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West African pirates inflate ransom demands by targeting larger ships

WEST African pirates are extracting US$30,000 to $50,000 per kidnapped crew member from insurance companies amid warnings that changing piracy tactics have triggered increasingly violent attacks in the Gulf of Guinea

29 January 2020 - 19:00

WEST African pirates are extracting US$30,000 to $50,000 per kidnapped crew member from insurance companies amid warnings that changing piracy tactics have triggered increasingly violent attacks in the Gulf of Guinea.

London-based maritime lawyer Stephen Askins, who specialises in piracy at Tatham & Co, says Nigerian pirate gangs are now 'maximising returns' by attempting to seize larger vessels in order to abduct larger numbers of crew. The spotlight is now on the Nigerian navy's response, he told London's Lloyd's List.



In a soon-to-be published paper, Mr Askins said pirates in the Gulf of Guinea are at greater risk of discovery by the military or other gangs, limiting the amount of time crew can be held. 'They have no desire to hijack and hold a vessel. Unless they have immediate access to the crew, they leave,' the paper said.



'Without the luxury of time, with more attacks being repelled then the obvious answer to maximise returns is to take more people,' Mr Askins said in his paper 'Nigerian Piracy ?have we reached a tipping point?'



The Gulf of Guinea is the world's most dangerous maritime region, with the numbers of hijacked vessels and crew abducted for ransom jumping in December when 38 crew were kidnapped in attacks on two vessels, including the very large crude carrier Nave Constellation and product tanker Duke. A suezmax tanker and liquefied natural gas carrier also successfully repelled armed attacks.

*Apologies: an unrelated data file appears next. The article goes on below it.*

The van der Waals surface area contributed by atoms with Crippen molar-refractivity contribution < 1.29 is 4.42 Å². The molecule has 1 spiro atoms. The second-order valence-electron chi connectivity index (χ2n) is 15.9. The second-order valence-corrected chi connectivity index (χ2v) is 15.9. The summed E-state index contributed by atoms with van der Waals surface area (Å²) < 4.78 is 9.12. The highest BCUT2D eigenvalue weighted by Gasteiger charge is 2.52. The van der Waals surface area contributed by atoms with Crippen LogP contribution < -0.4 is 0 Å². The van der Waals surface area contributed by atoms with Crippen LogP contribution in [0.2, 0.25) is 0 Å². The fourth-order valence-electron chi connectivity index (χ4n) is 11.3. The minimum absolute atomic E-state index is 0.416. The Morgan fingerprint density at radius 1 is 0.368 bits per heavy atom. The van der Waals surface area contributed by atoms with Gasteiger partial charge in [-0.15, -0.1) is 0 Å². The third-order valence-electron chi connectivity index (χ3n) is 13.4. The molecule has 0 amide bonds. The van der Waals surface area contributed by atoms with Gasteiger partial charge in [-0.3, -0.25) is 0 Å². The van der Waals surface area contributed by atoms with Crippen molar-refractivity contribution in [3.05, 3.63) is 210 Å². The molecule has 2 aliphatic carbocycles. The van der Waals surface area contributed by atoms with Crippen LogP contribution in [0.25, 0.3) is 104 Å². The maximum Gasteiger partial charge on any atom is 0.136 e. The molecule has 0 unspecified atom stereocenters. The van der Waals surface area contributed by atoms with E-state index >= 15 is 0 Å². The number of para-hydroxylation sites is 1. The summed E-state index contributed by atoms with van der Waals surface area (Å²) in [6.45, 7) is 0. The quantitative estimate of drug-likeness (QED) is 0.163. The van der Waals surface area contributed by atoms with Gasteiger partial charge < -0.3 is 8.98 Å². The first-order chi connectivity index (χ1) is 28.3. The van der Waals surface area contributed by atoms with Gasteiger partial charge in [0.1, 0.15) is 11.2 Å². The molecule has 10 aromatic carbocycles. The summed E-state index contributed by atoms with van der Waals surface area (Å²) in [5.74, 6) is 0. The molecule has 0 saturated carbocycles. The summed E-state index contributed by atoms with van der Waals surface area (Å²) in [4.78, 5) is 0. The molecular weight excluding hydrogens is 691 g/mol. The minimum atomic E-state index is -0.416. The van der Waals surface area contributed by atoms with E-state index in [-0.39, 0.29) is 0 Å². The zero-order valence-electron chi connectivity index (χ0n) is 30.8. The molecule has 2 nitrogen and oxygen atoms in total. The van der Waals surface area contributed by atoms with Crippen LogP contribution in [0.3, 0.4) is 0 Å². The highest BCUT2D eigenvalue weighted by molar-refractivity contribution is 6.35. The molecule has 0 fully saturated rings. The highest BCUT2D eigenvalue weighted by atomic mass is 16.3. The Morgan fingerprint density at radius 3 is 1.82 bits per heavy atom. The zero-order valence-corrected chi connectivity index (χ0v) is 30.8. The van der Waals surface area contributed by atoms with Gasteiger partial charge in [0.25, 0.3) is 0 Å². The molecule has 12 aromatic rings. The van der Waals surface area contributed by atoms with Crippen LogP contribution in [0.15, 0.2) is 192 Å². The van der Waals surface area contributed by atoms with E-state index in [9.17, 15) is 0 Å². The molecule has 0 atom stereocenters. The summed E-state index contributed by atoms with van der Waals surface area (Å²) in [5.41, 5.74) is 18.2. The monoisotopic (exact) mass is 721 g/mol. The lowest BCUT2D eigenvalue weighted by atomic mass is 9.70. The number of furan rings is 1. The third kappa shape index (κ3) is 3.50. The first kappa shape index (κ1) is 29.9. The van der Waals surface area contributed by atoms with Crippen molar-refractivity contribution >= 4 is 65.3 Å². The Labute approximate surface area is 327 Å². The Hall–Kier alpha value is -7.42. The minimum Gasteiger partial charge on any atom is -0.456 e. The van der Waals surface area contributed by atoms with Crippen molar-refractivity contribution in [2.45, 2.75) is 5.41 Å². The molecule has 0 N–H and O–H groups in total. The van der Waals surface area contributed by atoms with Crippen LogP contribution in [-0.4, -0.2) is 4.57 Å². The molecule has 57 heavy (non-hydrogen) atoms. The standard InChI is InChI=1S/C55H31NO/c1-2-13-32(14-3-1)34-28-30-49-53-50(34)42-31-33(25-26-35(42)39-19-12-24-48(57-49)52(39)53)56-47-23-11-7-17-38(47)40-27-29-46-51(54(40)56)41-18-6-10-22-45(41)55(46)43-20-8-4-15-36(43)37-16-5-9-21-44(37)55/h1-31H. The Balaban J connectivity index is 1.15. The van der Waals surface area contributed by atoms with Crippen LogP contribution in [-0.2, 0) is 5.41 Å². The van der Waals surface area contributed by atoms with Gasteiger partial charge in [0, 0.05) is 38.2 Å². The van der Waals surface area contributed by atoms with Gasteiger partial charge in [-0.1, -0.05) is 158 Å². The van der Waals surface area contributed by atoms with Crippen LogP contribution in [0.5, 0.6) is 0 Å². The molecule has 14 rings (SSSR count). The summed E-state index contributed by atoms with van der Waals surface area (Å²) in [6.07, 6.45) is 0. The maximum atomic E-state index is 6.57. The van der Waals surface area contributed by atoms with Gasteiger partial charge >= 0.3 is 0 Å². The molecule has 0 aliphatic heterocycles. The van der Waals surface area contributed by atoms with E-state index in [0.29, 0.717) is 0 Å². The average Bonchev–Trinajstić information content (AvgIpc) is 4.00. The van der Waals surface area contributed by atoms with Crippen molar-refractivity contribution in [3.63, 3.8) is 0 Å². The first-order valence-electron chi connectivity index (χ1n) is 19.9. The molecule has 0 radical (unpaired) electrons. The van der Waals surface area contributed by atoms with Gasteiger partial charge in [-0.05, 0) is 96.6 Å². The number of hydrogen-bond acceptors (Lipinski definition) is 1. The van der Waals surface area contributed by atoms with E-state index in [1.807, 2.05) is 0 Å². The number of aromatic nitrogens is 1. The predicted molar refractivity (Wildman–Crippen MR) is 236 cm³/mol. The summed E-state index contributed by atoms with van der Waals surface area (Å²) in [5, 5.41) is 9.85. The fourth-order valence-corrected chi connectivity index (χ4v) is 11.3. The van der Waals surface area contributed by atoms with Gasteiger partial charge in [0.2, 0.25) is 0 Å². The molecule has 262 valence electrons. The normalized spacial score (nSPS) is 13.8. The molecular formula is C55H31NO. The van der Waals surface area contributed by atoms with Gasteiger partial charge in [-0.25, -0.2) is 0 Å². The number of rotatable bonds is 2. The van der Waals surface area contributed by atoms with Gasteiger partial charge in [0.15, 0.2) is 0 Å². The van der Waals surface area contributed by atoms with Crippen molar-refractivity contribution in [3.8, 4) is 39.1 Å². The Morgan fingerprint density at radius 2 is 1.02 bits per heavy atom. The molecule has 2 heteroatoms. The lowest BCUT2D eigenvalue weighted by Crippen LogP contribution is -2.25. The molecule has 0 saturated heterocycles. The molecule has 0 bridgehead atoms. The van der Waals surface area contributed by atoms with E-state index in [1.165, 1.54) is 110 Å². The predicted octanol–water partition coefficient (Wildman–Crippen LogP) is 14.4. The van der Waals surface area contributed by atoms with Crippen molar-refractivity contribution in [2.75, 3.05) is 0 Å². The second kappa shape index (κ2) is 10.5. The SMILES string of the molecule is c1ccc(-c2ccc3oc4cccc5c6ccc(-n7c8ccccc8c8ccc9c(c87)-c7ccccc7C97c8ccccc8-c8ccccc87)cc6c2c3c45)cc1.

The actions of the Nigerian navy - which freed three crew from the dredger Ambika after a three-hour gun battle on January 13 - will be watched carefully, Mr Askins said in a separate interview.



Mr Askins said there was a hijacking attempt on a vessel in the Gulf of Guinea 24 hours ago and pirates were still active. Crew from the last remaining vessel being held hostage were likely to be released shortly. This would leave the pirates without any further income and incentivise them want to kidnap more crew.



Sizeable ransoms paid for kidnapped crew perpetuate the cycle, said intelligence manager for England-based Ambrey, Harry Pearce, 'soft targets routinely trading within West Africa and plying established (predictable) routes,' reported Lloyd's List.



'These latest attacks fit a trend ?for consecutive years since 2017, attacks in the Gulf of Guinea have been further offshore Nigeria and have been increasingly dispersed. It is this, and target diversification, that is making the operating environment increasingly difficult to secure.'



Gangs in and around the Niger Delta were being fed information about vessel movements, which are then confirmed via Automatic Identification System signals.



The vessels that are preventing pirates from boarding are relying in particular on the use of citadels and occasional intervention by local naval forces and embedded security teams provided by the Nigerian navy.



Weak governance and widespread corruption, as well as an inability to use armed maritime security guards constantly, has hampered piracy prevention in the region. The Niger delta has been a piracy and robbery hotspot for many years.



Violent attacks on seafarers and the extremely poor conditions in which they are being held have further raised the stakes for shipowners and charterers.


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